SightBook app—for patients and Eye M.D.s. Dr. Kitchens called SightBook a novel tool that allows patients to track their vision and share that information with their ophthalmologist. SightBook contains a set of quantitative near vision tests, which an individual can take using an Internet-connected mobile device. The tests, which have been correlated with traditional measures of visual function, include Snellen visual acuity, contrast sensitivity, color discrimination and Amsler grid. Patients don’t always recognize changes in their vision, and doctors sometimes defer treatment, said Dr. Kitchens. But with SightBook, “Patients monitor their vision, and the app will notify us of any change in vision.” The SightBook app is free with an iTunes account. For more information, visit www.digisight.net.

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What’s Next?

In the last two to three years, the market for consumer electronic devices and their applications has exploded, said Dr. Schuchard. Which device is best for people with low vision? “The answer to that question is very individualistic,” he said.

Dr. Jackson said it’s impossible to single out a device. “As they keep leapfrogging each other, one company is the best portable, then six months later there’s something new. In general, most of the major players have comparable devices,” she said. “If money’s not an object, a person would get one device to sit on the desk and one to hold in the hand.”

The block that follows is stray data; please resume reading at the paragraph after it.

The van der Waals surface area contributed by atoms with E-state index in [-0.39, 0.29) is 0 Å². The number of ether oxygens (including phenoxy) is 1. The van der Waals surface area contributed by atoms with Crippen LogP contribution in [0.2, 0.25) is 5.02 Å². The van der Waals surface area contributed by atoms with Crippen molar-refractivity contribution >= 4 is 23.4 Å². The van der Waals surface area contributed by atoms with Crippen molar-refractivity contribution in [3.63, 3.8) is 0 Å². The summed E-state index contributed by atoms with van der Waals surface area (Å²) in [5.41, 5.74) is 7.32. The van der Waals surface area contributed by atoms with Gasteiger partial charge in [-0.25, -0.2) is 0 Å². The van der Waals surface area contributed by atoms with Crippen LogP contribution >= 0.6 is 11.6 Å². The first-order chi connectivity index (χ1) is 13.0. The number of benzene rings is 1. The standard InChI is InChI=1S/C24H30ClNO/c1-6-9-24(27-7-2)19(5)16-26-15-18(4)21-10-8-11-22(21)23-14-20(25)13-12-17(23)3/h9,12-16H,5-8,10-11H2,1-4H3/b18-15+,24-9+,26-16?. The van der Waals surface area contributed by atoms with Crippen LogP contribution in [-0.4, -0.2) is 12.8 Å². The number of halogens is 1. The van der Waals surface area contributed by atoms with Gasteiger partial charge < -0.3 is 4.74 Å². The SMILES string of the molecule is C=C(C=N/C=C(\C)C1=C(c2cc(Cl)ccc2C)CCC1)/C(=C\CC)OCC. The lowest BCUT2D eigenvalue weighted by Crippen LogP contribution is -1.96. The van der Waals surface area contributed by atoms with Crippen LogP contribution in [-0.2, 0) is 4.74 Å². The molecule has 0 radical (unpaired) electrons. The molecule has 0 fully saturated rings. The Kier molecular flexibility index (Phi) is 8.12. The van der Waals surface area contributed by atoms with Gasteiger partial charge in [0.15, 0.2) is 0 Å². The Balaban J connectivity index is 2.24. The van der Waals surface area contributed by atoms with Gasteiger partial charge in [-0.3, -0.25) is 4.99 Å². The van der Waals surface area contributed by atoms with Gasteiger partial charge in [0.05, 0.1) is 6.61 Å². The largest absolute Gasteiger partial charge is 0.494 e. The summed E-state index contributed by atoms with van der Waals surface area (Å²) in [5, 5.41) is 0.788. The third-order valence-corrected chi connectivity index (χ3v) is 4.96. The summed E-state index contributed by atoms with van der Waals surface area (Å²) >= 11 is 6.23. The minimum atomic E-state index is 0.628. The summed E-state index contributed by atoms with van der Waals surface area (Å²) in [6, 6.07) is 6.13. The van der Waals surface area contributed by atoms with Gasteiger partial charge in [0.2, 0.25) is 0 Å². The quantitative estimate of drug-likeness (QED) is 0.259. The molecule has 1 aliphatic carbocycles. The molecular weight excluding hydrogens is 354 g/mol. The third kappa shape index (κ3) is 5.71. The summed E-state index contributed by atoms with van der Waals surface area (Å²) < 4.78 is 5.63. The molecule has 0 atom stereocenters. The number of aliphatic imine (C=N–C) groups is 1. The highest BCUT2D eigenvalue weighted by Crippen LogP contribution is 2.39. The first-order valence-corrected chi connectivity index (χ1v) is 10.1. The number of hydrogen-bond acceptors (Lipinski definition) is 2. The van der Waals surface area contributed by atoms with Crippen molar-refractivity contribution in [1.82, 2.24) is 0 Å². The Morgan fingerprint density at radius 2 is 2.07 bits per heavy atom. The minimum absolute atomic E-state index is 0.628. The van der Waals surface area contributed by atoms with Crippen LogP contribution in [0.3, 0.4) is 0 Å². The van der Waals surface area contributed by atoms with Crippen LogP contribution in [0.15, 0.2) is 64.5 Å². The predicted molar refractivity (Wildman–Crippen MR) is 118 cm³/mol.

In the meantime, Dr. Schuchard is looking forward to studying the voice interface function. “We’re all waiting to jump on that bandwagon to see how much a person with visual function problems will love Siri.”
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1 Chalam KV et al. Evaluation of the Impact of the iPad (as a Low Visual Aid) on Reading Ability and Quality of Life of Low Vision Patients. Poster presented at Annual Meeting of the American Academy of Ophthalmology; October 21-23, 2011; Orlando, Fla.
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Dr. Jackson receives grant support from Optelec USA. Ms. Garber and Drs. Kitchens, Shuchard and Sunness report no related financial interests.

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SmartSight Resources

“The ophthalmologist has a professional role and an ethical responsibility to say to a patient with any decreased function, ‘There are things out there that can help,’” said Dr. Jackson, who chairs the Academy’s Vision Rehabilitation Committee. The Academy’s SmartSight initiative, launched to help patients make the most of remaining vision, helps doctors and patients identify useful tools and services. Dr. Jackson encouraged ophthalmologists to print out the patient information materials available at SmartSight. They include tips on computers and video magnifiers and information on effective use of vision. The site also directs patients to a state-by-state listing of community resources. For more information, visit www.aao.org/smartsight.